Brunch With Bhavika-2

First things first.

Bhavika Asnani is a poor eater. Like a squirrel, she nibbles. Proper eating, no.

Twenty-four hours earlier, we debated whether to meet over breakfast or lunch. We were poles apart in the sense she was in Pitampura and I in Greater Noida, say, a distance of 55km. We agreed to brunch at noon in Sector 18, Noida marketplace, with countless eateries serving all types of food. I had the Food Courts in mind: you eat what you want, and I eat what I want. Hassle-free.

She rode on the Delhi Metro, and we met outside the station and quickly zeroed in on Barista, hardly 300 meters away. Post brunch, she can board the Metro for the return journey. The third person, my colleague Syed Kausar Hussein, was missing. Nonetheless, we entered and found an empty 3-seater round table.

Fifteen minutes later, Kausar would join. Until his arrival, we indulged in the introductory stump speeches because we knew very little about each other. This was our maiden meeting. LinkedIn was the only place we exchanged messages and a few telephone calls later. My ethnographer-style focus on truck drivers drew the Bangalorean to me. Why, I would learn later.

What do we want to eat? Both of us looked up at the wall-mounted back-lit menu display. By then, Kausar had joined. A fresh round of introduction between the two.

Earlier, she told me that her Muslim driver came to her rescue dealing with truck drivers in coffee production centers. Coorg, maybe. Her Kannada was non-existent. Having spent my formative career years in Bengaluru (1977–80), my Kannada challenge was the same the first few weeks. Later, I took to Kannada, like fish taking to water. Today, 45 years later, I can converse in the language of Kannadigas. Of course, can’t write and read.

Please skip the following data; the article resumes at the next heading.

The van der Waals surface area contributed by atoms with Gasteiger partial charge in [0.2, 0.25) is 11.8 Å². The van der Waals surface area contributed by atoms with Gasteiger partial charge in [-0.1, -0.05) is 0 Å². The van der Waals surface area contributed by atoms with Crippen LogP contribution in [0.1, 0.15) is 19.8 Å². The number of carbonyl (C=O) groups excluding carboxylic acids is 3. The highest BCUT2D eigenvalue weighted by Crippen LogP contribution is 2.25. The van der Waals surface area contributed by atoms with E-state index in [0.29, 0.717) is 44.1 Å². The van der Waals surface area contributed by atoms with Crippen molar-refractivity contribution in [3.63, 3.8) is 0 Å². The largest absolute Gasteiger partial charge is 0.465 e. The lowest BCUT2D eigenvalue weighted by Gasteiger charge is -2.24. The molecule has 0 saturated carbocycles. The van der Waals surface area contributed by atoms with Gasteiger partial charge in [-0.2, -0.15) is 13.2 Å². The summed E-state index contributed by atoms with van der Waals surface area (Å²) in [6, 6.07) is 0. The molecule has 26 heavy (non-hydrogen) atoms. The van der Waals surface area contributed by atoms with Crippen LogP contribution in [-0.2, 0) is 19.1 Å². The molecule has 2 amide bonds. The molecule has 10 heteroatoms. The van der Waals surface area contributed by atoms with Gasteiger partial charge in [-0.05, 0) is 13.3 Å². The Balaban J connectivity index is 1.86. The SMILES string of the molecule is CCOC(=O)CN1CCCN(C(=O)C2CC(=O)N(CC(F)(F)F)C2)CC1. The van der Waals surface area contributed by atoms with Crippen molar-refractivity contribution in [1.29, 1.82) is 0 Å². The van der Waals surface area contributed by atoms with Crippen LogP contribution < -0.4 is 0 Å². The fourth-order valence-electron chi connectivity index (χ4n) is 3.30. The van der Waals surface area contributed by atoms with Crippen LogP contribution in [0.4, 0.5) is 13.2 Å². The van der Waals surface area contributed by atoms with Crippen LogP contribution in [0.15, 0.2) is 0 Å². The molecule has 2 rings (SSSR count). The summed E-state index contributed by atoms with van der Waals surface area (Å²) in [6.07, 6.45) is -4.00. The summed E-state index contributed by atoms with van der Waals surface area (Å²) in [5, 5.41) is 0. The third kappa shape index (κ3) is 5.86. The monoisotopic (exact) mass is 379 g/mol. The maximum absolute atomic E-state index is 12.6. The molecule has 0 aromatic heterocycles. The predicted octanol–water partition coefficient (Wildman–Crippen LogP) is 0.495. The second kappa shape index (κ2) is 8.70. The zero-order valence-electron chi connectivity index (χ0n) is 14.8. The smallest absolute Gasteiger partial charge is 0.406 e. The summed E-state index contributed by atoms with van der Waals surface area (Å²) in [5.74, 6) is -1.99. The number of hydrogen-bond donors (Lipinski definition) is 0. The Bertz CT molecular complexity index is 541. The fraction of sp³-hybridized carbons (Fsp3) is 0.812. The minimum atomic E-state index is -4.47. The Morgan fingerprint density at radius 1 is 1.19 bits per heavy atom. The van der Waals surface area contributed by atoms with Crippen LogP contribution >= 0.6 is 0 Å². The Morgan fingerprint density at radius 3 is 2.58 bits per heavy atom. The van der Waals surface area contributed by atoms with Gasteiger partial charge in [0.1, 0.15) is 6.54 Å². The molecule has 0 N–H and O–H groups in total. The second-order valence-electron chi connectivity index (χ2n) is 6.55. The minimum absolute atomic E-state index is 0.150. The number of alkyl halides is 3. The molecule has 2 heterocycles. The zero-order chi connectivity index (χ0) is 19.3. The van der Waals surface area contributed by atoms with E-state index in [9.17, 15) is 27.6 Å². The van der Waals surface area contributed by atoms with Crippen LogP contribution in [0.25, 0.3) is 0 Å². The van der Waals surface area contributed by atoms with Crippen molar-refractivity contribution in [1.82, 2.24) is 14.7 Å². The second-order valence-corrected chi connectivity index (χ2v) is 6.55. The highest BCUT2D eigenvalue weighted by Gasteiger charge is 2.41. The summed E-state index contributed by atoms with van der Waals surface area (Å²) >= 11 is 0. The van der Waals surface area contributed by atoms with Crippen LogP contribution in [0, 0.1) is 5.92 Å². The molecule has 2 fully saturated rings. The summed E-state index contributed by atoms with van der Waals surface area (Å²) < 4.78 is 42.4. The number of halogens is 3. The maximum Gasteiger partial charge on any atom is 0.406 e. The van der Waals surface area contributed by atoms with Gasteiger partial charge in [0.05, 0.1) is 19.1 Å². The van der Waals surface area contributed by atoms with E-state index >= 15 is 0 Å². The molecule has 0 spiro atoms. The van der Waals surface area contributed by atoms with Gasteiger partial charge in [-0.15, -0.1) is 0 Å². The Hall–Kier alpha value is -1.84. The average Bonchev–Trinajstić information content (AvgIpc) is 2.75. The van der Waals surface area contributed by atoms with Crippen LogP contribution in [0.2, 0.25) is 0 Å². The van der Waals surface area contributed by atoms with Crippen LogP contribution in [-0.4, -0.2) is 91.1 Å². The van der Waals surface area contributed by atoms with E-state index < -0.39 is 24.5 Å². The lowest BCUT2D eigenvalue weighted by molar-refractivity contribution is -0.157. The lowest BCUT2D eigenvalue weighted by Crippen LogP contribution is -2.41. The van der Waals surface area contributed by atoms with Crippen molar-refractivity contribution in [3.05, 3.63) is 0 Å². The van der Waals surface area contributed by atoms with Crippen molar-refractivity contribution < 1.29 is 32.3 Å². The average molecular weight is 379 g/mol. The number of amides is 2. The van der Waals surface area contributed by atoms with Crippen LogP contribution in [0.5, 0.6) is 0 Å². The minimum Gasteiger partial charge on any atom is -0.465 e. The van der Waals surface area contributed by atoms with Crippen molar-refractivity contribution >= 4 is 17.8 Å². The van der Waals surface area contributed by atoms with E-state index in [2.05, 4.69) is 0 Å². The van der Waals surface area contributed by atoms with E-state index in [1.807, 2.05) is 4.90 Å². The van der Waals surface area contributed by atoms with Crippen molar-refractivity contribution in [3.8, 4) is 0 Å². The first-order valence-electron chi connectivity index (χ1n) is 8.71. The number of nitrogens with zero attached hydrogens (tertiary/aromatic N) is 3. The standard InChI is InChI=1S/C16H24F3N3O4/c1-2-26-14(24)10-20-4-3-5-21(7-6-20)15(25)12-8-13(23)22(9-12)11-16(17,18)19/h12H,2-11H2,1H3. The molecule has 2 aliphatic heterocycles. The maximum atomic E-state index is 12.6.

Now we trooped to the counter to pick our choice of food. Kausar and I finalized it quickly and returned to the table. Bhavika was still struggling with what to eat. Some non-veg items she zeroed in on and returned after making the payment with one of her innumerable credit cards! I’m the host and I shall pay!, she insisted. We had no issues on that score.

Another 20 minutes passed before the food arrived. Like hungry wolves, we were at the food. More chewing and less talk. But a lot of listening because Bhavika was in full flow. Not touching the food. Not hungry?

“I came empty stomach so that I can do full justice to the brunch… but, I am not able to …” she responded.

Is food no good? Well, that’s not the issue. She lost her appetite.

Our plates emptied. Coffee gulped. She was still toying with her non-veg item. Maybe two baby bites she had.

Can we order a “dog bag” of the remnants? Not a bad idea, she cooed with her infectious smile.

I gifted an autographed DRIVERNAMA and posed together with the book.

She had the time, but I had another engagement to rush to.

We shook hands and promised to catch up again.

“My wedding is on February 11 next year. Do come,” she politely extended the verbal invitation. What a fabulous wedding day! The day I was born 66 years ago in Krishnagiri, erstwhile Madras state. I promised.

She decided to stay a little longer at Barista.

Brunch it was not. It was bountiful meeting such an Arabic-Hindi-English speaking Sindhi young friend interested in knowing about truck drivers!

A week later..

“There is a courier with two pouches of Filter coffee from someone, I can’t figure out! Did you order filter coffee without telling me?” asked my better half.

I know who the sender was. Pretty well.

READ Brunch With Bhavika-1 here …. https://konsultramesh.medium.com/brunch-with-bhavika-1-51dec889ecf3

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